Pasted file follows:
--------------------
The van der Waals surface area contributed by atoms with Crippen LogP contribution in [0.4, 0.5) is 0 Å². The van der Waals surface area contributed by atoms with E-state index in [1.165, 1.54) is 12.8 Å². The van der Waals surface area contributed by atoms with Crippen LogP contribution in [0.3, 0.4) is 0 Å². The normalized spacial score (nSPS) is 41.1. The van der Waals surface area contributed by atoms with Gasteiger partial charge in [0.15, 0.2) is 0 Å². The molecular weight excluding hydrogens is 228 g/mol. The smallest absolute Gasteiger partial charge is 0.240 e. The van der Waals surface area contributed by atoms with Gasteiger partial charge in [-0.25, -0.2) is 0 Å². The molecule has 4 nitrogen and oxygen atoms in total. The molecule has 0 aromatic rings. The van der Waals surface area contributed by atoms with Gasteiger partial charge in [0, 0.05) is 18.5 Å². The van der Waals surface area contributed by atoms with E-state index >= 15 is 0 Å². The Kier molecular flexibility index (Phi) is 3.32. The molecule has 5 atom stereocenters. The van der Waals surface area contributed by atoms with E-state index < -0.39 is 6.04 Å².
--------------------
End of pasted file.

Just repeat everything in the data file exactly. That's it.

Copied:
The van der Waals surface area contributed by atoms with Crippen LogP contribution in [0.4, 0.5) is 0 Å². The van der Waals surface area contributed by atoms with E-state index in [1.165, 1.54) is 12.8 Å². The van der Waals surface area contributed by atoms with Crippen LogP contribution in [0.3, 0.4) is 0 Å². The normalized spacial score (nSPS) is 41.1. The van der Waals surface area contributed by atoms with Gasteiger partial charge in [0.15, 0.2) is 0 Å². The molecular weight excluding hydrogens is 228 g/mol. The smallest absolute Gasteiger partial charge is 0.240 e. The van der Waals surface area contributed by atoms with Gasteiger partial charge in [-0.25, -0.2) is 0 Å². The molecule has 4 nitrogen and oxygen atoms in total. The molecule has 0 aromatic rings. The van der Waals surface area contributed by atoms with Gasteiger partial charge in [0, 0.05) is 18.5 Å². The van der Waals surface area contributed by atoms with E-state index >= 15 is 0 Å². The Kier molecular flexibility index (Phi) is 3.32. The molecule has 5 atom stereocenters. The van der Waals surface area contributed by atoms with E-state index < -0.39 is 6.04 Å².